emacs.js has the ability too use customized profiles, but these seem to be loaded AFTER things have already been loaded, so the keybindings might be unfixable by simple means. Or maybe it is an easy fix — I haven’t really looked into the customization yet.

 

I want to use emacs.js — it’s got a lot of javascript-editing packages included that I’m interested in.

But the setup, lack of complete documentation, and bizarre keybindings is slowing me down.

It’s an open-source project, and I can work to minimize those problems.

I’ve opened one ticket already; these notes are part of my own further process.

 

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July 15th, 2013

(source)

usa.gif.art

July 14th, 2013

journaling.art

July 7th, 2013

I use Emacs, and one of the key roles I use Emacs for is journaling — keeping a log of what I do, as regards to work (I could do a better job of personal journaling, but I wouldn’t need or use Emacs for that, I’d probably put that in a paper-based journal). For computer work — whether it’s day-job related, freelance-related, or personal-project related, tracking what I did and when can be invaluable when I try to recreate a setup or recall what I was doing last month when project X started working/failing.

 

For years I used a simple journal, original built by someone else, that I had enhanced. It’s up at github, but I’ve recently (April/May 2013) started using org-mode and I am happier (sorry, old-journal-code!).

 

The below extract is taken from my org-init.el file, and needs some tweaking. They were inspired by Journaling with Emacs OrgMode. There is still some reliance on global-functions (aren’t they all, in Emacs-lisp?) from my old journal-mode, but they do the job of opening a new file where I need it. Then org-mode does all the rest.

(global-set-key "\C-c\M-jw" 'org-journal-work)
(global-set-key "\C-c\M-jp" 'org-journal-personal)
(global-set-key "\C-c\M-jf" 'org-journal-freelance)
(defun org-journal-work ()
  "Send work-based directory to org-journal for day-job journaling."
  (interactive)
  (org-journal "D:/home/Personal/org-journal-work/" "work"))
 
(defun org-journal-personal ()
  "Send dropbox-based directory to org-journal for personal journaling."
  (interactive)
  (org-journal "D:/Dropbox/Emacs/org/org-journal-personal/" "personal"))
 
 
(defun org-journal-freelance ()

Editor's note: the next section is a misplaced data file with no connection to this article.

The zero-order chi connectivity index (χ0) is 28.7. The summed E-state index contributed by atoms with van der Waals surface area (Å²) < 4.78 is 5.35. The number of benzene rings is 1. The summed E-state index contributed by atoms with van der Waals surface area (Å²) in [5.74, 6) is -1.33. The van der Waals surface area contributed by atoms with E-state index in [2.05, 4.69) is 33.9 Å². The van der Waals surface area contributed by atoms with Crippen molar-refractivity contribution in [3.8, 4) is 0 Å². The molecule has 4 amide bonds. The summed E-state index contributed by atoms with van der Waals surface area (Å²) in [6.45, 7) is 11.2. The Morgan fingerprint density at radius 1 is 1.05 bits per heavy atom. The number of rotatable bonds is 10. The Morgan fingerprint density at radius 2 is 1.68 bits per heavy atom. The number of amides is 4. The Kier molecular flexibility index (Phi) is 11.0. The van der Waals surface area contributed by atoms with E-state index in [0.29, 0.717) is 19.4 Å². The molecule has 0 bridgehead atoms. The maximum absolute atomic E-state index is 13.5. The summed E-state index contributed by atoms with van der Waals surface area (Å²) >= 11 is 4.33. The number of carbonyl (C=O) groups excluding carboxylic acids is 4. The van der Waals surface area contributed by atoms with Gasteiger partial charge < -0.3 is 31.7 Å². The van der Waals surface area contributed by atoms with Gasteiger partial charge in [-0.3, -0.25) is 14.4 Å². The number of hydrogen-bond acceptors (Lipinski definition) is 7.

"Send dropbox-based directory to org-journal for freelance journaling."
  (interactive)
  (org-journal "D:/Dropbox/Emacs/org/org-journal-freelance/" "freelance"))
 
(defun org-journal (&optional root suffix)
  "Open .org file named after today's date, format YYYY-MM-DD-Day.jnl,
in subdirectory named in variable root, set in ~/.emacs,
else as defined below.
"
  (interactive)
  (progn
    (setq root (or root "D:/Dropbox/Emacs/org-journal/"))
    (setq default-directory (year-month-dir root))
    (setq todays-date (format-time-string "%Y-%m-%d-%a" nil))
    (let ((sfx (if suffix (concat "." suffix) "")))
    (setq filename (concat todays-date sfx ".org")))
 
    (list (read-file-name
"Open journal-org file: " default-directory filename nil filename)))
 
  (find-file filename) ;; switch to buffer if exists, or open file
 
  ;; following lines based on http://metajack.im/2009/01/01/journaling-with-emacs-orgmode/
  (widen)
  ;; heading is not working correctly if it is the result of (today)
  (let ((isearch-forward t) (heading (get-today)))
        (beginning-of-buffer)
        (unless (org-goto-local-search-headings heading nil t)
          ((lambda ()
             (org-insert-heading)
             (insert heading)
             (insert "\n\n"))))
        (end-of-buffer)
        ;; (org-show-entry)
        (widen)
        ;; (org-narrow-to-subtree)
        ;; (end-of-buffer)
        ;; (backward-char 2)
        ;; (unless (= (current-column) 2)
        ;; (insert "\n\n "))
))

bus.tv.gif.art

July 5th, 2013

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July 5th, 2013

starfish-p.gif.art

July 1st, 2013